Mojin – The Lost Legend (Well Go USA, NR)

Mojin 75If you want to see a dumb action movie but not feel too guilty about it afterwards, Mojin – The Lost Legend isn’t a terrible choice.





Mojin 500

It’s been much written about that China in the past five or so years has been growing exponentially as a market for U.S. movies, and you can see this reflected not only in Chinese box office numbers but in Hollywood studios recently reaching out to them in the form of Chinese locations (Transformers: Age of Extinction), actors (Blackhat), or, in some cases, the loaning of Hollywood talent (see Christian Bale in the Zhang Yimou film The Flowers of War). Much to my happiness, this trend is starting to go both directions, and the new big-budget (relatively; it’s an estimated $37 million) Chinese blockbuster Mojin – The Lost Legend is opening in the U.S. the same day as it opens in China, it was partially shot in New York City, and, in general, seems to be catering to U.S. audiences much like how some American films have recently catered to Chinese audiences.

As a fan of Chinese films (or just world cinema in general), I welcome this with open arms. So much the better that Mojin stars one of my favorite Chinese-language actors, Shu Qi, who most recently was seen as the lead of my much-beloved The Assassin (also released by Well Go USA this year). Lower-brow American audiences might recognize her as the girl from The Transporter, and it’s probably unsurprising for me to say that that’s the only movie I’ve ever seen her in that I didn’t like.

Alas, Mojin bears more similarities to The Transporter than it does to The Assassin. Now, don’t get me wrong—I’d watch Mojin a bunch of times in a row before I’d watch The Transporter even one more time, but still, Mojin is more in the strain of the dumb, loud American blockbuster than the international art films I generally adore.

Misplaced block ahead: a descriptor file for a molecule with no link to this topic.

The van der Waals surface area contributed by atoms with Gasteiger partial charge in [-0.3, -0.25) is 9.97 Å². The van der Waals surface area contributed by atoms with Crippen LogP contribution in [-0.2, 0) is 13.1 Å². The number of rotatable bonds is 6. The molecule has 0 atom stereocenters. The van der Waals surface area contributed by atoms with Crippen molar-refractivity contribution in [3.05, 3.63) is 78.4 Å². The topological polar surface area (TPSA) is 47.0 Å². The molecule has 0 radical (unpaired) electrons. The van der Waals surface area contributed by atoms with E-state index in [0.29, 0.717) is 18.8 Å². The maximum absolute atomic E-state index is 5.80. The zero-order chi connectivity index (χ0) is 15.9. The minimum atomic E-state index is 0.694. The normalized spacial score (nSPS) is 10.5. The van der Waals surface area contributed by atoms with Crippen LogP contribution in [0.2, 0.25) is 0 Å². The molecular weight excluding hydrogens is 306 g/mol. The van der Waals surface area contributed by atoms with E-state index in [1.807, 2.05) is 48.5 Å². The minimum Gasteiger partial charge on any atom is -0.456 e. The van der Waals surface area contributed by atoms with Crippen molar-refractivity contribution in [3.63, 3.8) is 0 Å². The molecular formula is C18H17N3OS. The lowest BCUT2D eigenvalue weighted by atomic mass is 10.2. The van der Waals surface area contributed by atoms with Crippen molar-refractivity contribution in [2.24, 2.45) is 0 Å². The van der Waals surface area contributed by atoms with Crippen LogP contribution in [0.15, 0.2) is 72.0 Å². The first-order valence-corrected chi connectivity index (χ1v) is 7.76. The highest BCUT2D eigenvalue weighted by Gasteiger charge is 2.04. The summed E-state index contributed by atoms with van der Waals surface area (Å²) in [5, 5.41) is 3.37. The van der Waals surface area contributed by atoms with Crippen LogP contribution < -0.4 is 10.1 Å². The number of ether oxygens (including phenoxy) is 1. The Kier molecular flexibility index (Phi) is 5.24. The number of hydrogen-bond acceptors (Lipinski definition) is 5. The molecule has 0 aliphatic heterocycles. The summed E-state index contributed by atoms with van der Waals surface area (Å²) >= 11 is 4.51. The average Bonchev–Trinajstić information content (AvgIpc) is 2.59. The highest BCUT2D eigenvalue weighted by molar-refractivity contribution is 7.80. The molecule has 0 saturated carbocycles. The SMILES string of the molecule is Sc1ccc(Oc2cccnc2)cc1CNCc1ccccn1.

More specifically, it plays something like an Indiana Jones film. The plot concerns a trio, brothers Wang Kai Xuan (Huang Bo) and Hu Bayi (Chen Kun of Let the Bullets Fly) and Hu’s love interest Shirley Yang (Qi), who are on an adventure to track down the Equinox Flower from a very Lost Ark-type tomb. This allows for lots of CGI, nonsense action, and an awfully disjointed plot.

One thing you should know about me is that I’m a lot more patient for generically-plotted foreign films than I am for generically-plotted American films. There’s no particularly strong justification for this, beyond the simple fascination with foreign cultures, but, say, show me a bad American romantic comedy and I’ll hate it, show me a bad French romantic comedy and I’ll like it. With that in mind, I enjoyed Mojin well enough, but you understand that that isn’t exactly a ringing endorsement.

Still, it isn’t just the presence of Ms. Qi that won me over. The soundtrack is generally pretty strong, including some cuts from the Chinese band Hanggai, including one I’d come to like before ever seeing this film, “Xiger Xiger.” And it’s interesting to compare the things this film does and doesn’t do as compared to its American counterparts—for example, Mojin follows the strange recent trend where a film will change its aspect ratio mid-movie, like Kill Bill: Volume 2 and The Grand Budapest Hotel, which might have something to do with the film having an American cinematographer, Jake Pollock.

So if you want to see a dumb action movie but not feel too guilty about it afterwards, Mojin – The Lost Legend isn’t a terrible choice. If you’re looking more along the lines of the artier fare we more commonly get imported from China, well, look elsewhere. | Pete Timmermann

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